This isn't just some crazy fringe. This is a refusal by so-called conservatives to have a national debate on the merits. Regardless of what bloggers and other folks argue about, at the top level you should expect substantial debate. You're not getting that.
This is not a good faith discussion. This is political cover for frightening people to show up at town halls to add frightened citizens to the shills who organize rowdy opposition.
It's not that I think there aren't good faith objections and concerns. I think that it's fairly obvious that those concerns are back-burner to the real problem here. I have advice to Republicans:
Your ideas failed to win you the election. Distortions and yelling do not improve bad ideas. Get over it, get some better ideas and participate like adults.
If you are a Republican and you object to what I describe here, then we have a fundamental disagreement about the nature of a productive discussion. If you feel your ideas can stand on their merits, you need to be the ones to criticize absurd distortions like "death panels" by calling into your radio shows and correcting anyone who allows this ridiculousness to persist.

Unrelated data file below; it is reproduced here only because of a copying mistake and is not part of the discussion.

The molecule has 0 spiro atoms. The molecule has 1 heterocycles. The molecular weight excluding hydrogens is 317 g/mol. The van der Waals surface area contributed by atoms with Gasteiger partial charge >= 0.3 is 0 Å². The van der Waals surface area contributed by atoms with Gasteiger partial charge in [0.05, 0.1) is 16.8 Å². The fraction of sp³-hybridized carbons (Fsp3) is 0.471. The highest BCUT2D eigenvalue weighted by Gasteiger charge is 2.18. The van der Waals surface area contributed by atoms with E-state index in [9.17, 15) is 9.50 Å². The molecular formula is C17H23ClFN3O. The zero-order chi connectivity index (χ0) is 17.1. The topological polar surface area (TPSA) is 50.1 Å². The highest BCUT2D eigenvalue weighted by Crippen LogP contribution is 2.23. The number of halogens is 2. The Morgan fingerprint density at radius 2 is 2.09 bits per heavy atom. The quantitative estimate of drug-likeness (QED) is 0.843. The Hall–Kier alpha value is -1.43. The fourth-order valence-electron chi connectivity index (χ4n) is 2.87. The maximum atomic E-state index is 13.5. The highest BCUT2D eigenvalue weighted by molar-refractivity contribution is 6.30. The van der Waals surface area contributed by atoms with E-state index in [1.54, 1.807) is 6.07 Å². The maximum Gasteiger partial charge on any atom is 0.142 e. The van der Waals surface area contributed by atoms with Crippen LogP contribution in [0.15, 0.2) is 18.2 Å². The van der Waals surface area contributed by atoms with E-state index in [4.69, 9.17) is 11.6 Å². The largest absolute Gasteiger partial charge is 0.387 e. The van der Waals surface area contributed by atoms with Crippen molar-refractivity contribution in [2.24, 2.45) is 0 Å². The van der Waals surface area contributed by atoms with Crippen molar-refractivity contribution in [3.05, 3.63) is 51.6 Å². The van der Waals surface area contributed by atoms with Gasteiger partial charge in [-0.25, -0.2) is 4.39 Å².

If, on the other hand, you think it's politically beneficial, then you're not a friend of the truth. And since the loudest voices are screaming that Obama and his supporters are socialists, they are hardly going to listen to the likes of me.
If you're upset that I'm talking above about Palin and Gingrich, neither of whom are elected officials, I do so because of their prominence in the conservative movement. Gingrich for his history, Palin for having been prematurely chosen to run for high office. Want elected officials? Here's John Boehner's opposition to giving seniors assistance in handling their care according to their wishes.
1. People who have actually experienced Medicare (i.e. government-subsidized healthcare) report greater satisfaction with it than do people on private insurance)
I saw a web comic recently that was labeled "Simplicity." It was Comic #26 from Eric Burke's Twittch.